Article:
17/06/2015
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More than seven million schoolchildren asked to get their hands dirty for science

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Starling has been declining in Britain for a number of years, but it is hoped that an assessment of soil invertebrates may offer clues as to why. Photo: Pierre Selim (commons.wikimedia.org).
Starling has been declining in Britain for a number of years, but it is hoped that an assessment of soil invertebrates may offer clues as to why. Photo: Pierre Selim (commons.wikimedia.org).
As part of a new partnership, the British Trust for Ornithology (BTO) and EDF Energy are asking schools across Britain to help map soil invertebrates.

Schoolchildren are being asked to sample a 300 mm x 300 mm square of their playing field for soil invertebrates with the aim of producing the most comprehensive distribution of this little known fauna that British scientists have ever seen.

The 'What’s under your feet?' activity will be hosted by EDF Energy’s award-winning school programme The Pod, where schools will be able to sign up for instructions and download free curriculum-linked resources. As well as giving an idea of the range of our soil fauna, it is hoped that this study will help scientists better understand the impact climate change is having on changing bird populations. 

Some of Britain's best known birds are disappearing. The UK has lost over half of its House Sparrows and Starlings during the last 25 years, and much of the country's wildlife is in decline or under threat. At the bottom of the food chain, invertebrates underpin a whole ecosystem that culminates in humans, so it is vital that we understand what we have beneath our feet.

Schoolchildren will become 'citizen scientists' on the ground, collecting the samples that will be analysed by scientists at the BTO who will then produce the all-important distribution maps. If every school in Britain and Ireland takes part, the area of soil uncovered will be greater than five whole football pitches; over 150 tonnes of soil will be inspected and billions of invertebrates could be counted.

By relating the data collected to information about soil type and climate, we will gain an understanding of the main factors influencing soil invertebrates, and help to identify how vulnerable these populations are to future change.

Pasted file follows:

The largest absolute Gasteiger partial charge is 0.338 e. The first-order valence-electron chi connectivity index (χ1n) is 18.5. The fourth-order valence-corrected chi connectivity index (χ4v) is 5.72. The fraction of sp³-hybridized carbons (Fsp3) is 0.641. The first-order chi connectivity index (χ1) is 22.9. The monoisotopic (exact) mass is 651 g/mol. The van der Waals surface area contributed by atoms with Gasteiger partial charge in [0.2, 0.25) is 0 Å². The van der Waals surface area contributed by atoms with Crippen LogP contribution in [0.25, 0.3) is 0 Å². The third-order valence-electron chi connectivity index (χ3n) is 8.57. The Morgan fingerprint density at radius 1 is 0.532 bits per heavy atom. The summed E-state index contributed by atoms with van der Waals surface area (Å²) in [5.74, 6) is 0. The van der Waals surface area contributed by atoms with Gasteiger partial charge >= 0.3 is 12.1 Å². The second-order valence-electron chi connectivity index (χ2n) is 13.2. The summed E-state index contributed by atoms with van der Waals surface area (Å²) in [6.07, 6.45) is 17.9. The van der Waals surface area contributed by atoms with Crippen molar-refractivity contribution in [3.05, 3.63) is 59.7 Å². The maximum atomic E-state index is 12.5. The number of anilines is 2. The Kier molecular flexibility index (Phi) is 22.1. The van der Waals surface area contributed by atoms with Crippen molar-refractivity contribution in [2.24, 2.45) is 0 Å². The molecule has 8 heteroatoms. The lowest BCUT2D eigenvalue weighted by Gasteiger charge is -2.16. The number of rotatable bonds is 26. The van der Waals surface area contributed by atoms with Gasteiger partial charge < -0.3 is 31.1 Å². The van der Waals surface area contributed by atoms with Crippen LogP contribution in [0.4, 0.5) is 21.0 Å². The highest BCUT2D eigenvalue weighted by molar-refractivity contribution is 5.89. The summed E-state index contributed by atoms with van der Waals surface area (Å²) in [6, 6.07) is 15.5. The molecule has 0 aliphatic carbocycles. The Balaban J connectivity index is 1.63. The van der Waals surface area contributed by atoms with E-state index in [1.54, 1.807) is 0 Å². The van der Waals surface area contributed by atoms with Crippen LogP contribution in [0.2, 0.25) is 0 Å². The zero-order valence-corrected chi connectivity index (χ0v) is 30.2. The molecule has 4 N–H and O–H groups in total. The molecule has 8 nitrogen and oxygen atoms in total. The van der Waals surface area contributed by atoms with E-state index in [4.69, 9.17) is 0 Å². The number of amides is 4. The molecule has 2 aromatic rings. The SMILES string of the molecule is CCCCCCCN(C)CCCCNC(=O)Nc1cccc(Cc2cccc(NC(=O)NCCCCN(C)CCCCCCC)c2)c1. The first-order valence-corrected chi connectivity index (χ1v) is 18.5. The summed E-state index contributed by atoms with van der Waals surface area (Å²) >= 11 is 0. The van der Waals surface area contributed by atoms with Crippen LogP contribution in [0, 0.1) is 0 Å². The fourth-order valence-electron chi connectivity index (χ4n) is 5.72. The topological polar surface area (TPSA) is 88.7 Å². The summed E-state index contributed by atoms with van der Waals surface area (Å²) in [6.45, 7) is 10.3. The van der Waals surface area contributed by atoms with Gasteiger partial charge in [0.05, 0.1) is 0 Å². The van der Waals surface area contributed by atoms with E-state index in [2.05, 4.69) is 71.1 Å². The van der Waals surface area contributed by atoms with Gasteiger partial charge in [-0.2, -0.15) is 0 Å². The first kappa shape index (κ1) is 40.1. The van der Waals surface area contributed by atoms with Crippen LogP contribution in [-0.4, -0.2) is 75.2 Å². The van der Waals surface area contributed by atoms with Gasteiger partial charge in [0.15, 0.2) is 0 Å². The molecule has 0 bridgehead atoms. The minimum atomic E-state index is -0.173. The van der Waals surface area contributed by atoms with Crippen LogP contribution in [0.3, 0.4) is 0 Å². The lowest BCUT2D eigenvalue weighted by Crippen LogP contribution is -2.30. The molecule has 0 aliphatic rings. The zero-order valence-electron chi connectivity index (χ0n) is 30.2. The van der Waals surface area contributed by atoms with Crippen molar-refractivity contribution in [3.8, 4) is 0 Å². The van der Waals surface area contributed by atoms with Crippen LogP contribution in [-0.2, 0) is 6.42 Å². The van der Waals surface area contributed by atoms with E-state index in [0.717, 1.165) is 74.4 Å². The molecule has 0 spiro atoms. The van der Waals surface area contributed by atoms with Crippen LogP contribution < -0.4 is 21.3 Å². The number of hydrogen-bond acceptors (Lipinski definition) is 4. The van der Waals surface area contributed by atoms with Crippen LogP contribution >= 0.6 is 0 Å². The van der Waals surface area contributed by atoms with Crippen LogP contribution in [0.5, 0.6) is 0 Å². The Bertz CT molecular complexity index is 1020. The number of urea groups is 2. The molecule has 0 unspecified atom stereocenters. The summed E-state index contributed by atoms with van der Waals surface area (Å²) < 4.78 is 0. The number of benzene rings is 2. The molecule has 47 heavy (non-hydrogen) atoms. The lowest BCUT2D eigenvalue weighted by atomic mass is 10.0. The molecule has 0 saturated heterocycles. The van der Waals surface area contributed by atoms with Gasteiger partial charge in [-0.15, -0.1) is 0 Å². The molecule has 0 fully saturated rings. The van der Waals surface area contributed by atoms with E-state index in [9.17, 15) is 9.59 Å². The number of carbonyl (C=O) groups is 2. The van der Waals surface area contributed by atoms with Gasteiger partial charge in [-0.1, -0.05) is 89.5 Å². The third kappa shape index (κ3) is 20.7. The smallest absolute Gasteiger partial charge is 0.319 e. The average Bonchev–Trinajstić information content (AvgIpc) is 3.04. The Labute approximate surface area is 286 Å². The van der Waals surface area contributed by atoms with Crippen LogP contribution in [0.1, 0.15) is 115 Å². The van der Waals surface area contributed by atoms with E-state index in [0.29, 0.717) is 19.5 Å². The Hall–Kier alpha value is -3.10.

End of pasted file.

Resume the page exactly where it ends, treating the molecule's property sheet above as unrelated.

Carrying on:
Blaise Martay, the scientist in charge of the project, said: "I’m really excited about this project – soil invertebrates are really important for birds yet we know so little about them, and many of the birds that rely on them are in decline. This project will help us to understand how soil invertebrates are affected by soil and weather, and what this means for birds. The more we know about why some birds are declining, the more we can do to help.

“Schools provide an excellent opportunity to answer these questions.  The information collected by schools participating in What’s Under Your Feet? across the length and breadth of the country will enable us to produce the first maps of soil invertebrate distribution and abundance for the UK."

Darren Towers, Head of Education at EDF Energy, said: "It’s critical that we encourage more young people to study science and sustainability if we are to tackle climate change and ensure a more sustainable future for everyone. Our new Pod activity with the BTO will give schoolchildren a great opportunity to gain hands-on experience of science in action, while contributing to a significant study that will inform what we understand about the UK’s ecology.”

Even though the first dig won’t take place until September, schools are being asked to register now ensuring that when the time comes they will have everything they need to take part in this ground-breaking survey.

For more information, please visit: http://jointhepod.org/campaigns/campaign/51.
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